Writer: Jacky Ivimy
Director: Adebayo Bolaji
Reviewer: Maryam Philpott
Our modern world is full of outrage, of things that seem beyond our control and more issues than we can ever respond to. It is no wonder that for many of us compassion fatigue is setting in when we no longer know which causes to fight for or if there is any chance of winning these battles. Jacky Ivimy’s new play Dialektikonwill bombard you with problems, with the cruelty and disinterestedness of the world in the hope of shaking you out of your slumber.
Set in an African village, Miranda’s beloved and wise grandmother is suddenly taken away from her and, filled with grief, she is transported to a nightmarish mirror-world run by the evil Moloch. There she encounters a number of philosophers, campaigners, artists and scientists who try to teach her the way forward.
Ivmy’s play is essentially a very loud, very chaotic lecture that is unrelenting for an hour and 45-minutes (considerably longer than the advertised 80-minute run-time). Across its numerous subsections, Ivimy considers one major world issue after another, illustrating them by calling upon a selected great man of history to lay out the reasons and solutions to the problem, including poet Allen Ginsberg and psychiatrist Ronald Laing.
Dialektikonis pretty comprehensive covering war, starvation, racism, burning children, climate change and the negative portrayal and treatment of human madness, but despite its frantic use of symbolism, puppetry and music, it all feels terribly worthy and incredibly hard work for a viewer trying to grasp what is going on from one scenario to another.
Visually, there is a huge amount going on, utilising some of the dreamlike and representational modes of story-telling from African performance, and mixing it with silhouette, Jenny Dee’s puppets including the giant Moloch mouth that consumes everything, and plenty of dance referencing tribal and spiritual customs. There are representational tree canopies, mysterious boxes that open to reveal kaleidoscopic interiors and lots of fabric waving to suggest wind, fire and transition to the dream world. And while all of this looks impressive, there are so many stories, so many characters and so many issues that its central argument becomes lost and the time drags.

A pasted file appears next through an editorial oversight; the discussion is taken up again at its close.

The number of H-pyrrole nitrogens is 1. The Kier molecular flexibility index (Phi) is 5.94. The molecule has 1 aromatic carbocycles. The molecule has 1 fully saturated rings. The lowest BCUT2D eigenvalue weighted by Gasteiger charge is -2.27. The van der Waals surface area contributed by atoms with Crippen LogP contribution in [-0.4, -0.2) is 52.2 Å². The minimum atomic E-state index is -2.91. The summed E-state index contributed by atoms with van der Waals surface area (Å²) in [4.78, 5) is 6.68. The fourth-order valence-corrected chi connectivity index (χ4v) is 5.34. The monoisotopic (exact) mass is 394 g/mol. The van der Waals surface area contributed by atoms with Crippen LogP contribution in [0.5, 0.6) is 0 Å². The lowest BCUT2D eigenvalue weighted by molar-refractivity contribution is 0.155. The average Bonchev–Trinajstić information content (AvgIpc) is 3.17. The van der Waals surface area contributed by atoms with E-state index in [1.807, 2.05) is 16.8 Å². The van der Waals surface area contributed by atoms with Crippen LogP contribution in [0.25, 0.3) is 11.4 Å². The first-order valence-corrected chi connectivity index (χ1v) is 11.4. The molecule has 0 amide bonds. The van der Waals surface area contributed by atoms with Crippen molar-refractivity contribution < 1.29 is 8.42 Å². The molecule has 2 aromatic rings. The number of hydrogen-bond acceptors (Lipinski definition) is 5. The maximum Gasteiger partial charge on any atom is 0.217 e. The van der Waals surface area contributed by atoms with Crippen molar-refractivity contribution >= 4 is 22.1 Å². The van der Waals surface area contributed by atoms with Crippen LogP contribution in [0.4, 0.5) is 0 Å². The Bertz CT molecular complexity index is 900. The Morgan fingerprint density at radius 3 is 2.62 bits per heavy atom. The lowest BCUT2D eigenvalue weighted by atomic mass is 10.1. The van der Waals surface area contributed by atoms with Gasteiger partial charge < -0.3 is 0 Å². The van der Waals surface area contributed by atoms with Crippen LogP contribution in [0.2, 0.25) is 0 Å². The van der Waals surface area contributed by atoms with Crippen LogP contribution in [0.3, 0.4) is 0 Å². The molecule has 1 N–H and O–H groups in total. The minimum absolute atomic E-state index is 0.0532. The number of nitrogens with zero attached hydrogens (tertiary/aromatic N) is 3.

Structurally, the idea of a young woman having to learn about and arm herself against the world before she can make her way in it is a good one, and having an indicative devil and angel on her shoulder to lead her down the right path works well. But Ivimy forgets who is being taught, so Miranda and the Puckish Servant are both given narratives in which they are offered some kind of reformation and a chance to give up their bad ways for world peace.
Although a little stagey, particularly in the confrontational scene, Mary Nyambura’s Miranda is suitably naïve and selfish in the early part of the show, but the focus on finger-wagging topics means her transformation to activist never quite convinces. Sabina Cameron is a sage Ayida, authoritative and calm while Benjamin Victor plays the contrastingly devilish minion the Servant who seems to be having more fun than anyone else in the room.
Among the secondary male experts – and they are all male to point out the gender discrimination of the world and the hypocrisy of their own personal predilections – none of them get much time to challenge one another or really to develop any clear personality but Rhys Anderson is memorable as Laing and Minal Patel’s Gregory Bateson has strong characterisation.
As Bateson asks at one point how do we cope with man’s tendency to destroy not just his society but his ecosystem and his own soul? With the myriad problems of the world, the messy and confusing Dialektikon actually does very little to either clarify the causes and consequences or to help you to understand what all of us can actually do to make a real difference.
Until 29 December 2018 | Image: Amoroso Films.